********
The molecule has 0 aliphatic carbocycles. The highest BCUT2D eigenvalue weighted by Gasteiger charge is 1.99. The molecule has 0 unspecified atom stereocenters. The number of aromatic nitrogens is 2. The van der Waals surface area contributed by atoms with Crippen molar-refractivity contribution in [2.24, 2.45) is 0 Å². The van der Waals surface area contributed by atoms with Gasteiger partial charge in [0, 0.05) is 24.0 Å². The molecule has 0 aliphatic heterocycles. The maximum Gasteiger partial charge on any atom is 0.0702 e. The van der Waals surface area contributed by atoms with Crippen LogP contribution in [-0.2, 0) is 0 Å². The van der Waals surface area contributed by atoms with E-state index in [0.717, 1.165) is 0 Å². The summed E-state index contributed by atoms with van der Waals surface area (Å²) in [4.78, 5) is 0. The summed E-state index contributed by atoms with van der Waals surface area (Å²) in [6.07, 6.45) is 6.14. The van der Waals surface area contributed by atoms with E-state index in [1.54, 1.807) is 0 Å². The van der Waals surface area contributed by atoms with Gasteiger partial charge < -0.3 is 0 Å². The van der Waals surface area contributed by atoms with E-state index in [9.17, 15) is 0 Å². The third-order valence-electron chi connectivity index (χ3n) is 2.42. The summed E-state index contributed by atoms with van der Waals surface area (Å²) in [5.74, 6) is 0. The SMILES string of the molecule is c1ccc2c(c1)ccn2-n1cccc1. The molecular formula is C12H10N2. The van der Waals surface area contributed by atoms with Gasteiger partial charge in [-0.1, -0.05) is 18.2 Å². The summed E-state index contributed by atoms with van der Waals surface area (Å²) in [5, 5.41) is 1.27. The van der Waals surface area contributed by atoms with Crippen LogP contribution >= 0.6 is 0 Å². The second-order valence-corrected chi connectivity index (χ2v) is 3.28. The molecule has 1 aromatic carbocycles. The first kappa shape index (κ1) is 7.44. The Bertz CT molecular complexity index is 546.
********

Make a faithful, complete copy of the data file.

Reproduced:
The molecule has 0 aliphatic carbocycles. The highest BCUT2D eigenvalue weighted by Gasteiger charge is 1.99. The molecule has 0 unspecified atom stereocenters. The number of aromatic nitrogens is 2. The van der Waals surface area contributed by atoms with Crippen molar-refractivity contribution in [2.24, 2.45) is 0 Å². The van der Waals surface area contributed by atoms with Gasteiger partial charge in [0, 0.05) is 24.0 Å². The molecule has 0 aliphatic heterocycles. The maximum Gasteiger partial charge on any atom is 0.0702 e. The van der Waals surface area contributed by atoms with Crippen LogP contribution in [-0.2, 0) is 0 Å². The van der Waals surface area contributed by atoms with E-state index in [0.717, 1.165) is 0 Å². The summed E-state index contributed by atoms with van der Waals surface area (Å²) in [4.78, 5) is 0. The summed E-state index contributed by atoms with van der Waals surface area (Å²) in [6.07, 6.45) is 6.14. The van der Waals surface area contributed by atoms with E-state index in [1.54, 1.807) is 0 Å². The van der Waals surface area contributed by atoms with Gasteiger partial charge < -0.3 is 0 Å². The van der Waals surface area contributed by atoms with E-state index in [9.17, 15) is 0 Å². The third-order valence-electron chi connectivity index (χ3n) is 2.42. The summed E-state index contributed by atoms with van der Waals surface area (Å²) in [5.74, 6) is 0. The SMILES string of the molecule is c1ccc2c(c1)ccn2-n1cccc1. The molecular formula is C12H10N2. The van der Waals surface area contributed by atoms with Gasteiger partial charge in [-0.1, -0.05) is 18.2 Å². The summed E-state index contributed by atoms with van der Waals surface area (Å²) in [5, 5.41) is 1.27. The van der Waals surface area contributed by atoms with Crippen LogP contribution >= 0.6 is 0 Å². The second-order valence-corrected chi connectivity index (χ2v) is 3.28. The molecule has 1 aromatic carbocycles. The first kappa shape index (κ1) is 7.44. The Bertz CT molecular complexity index is 546.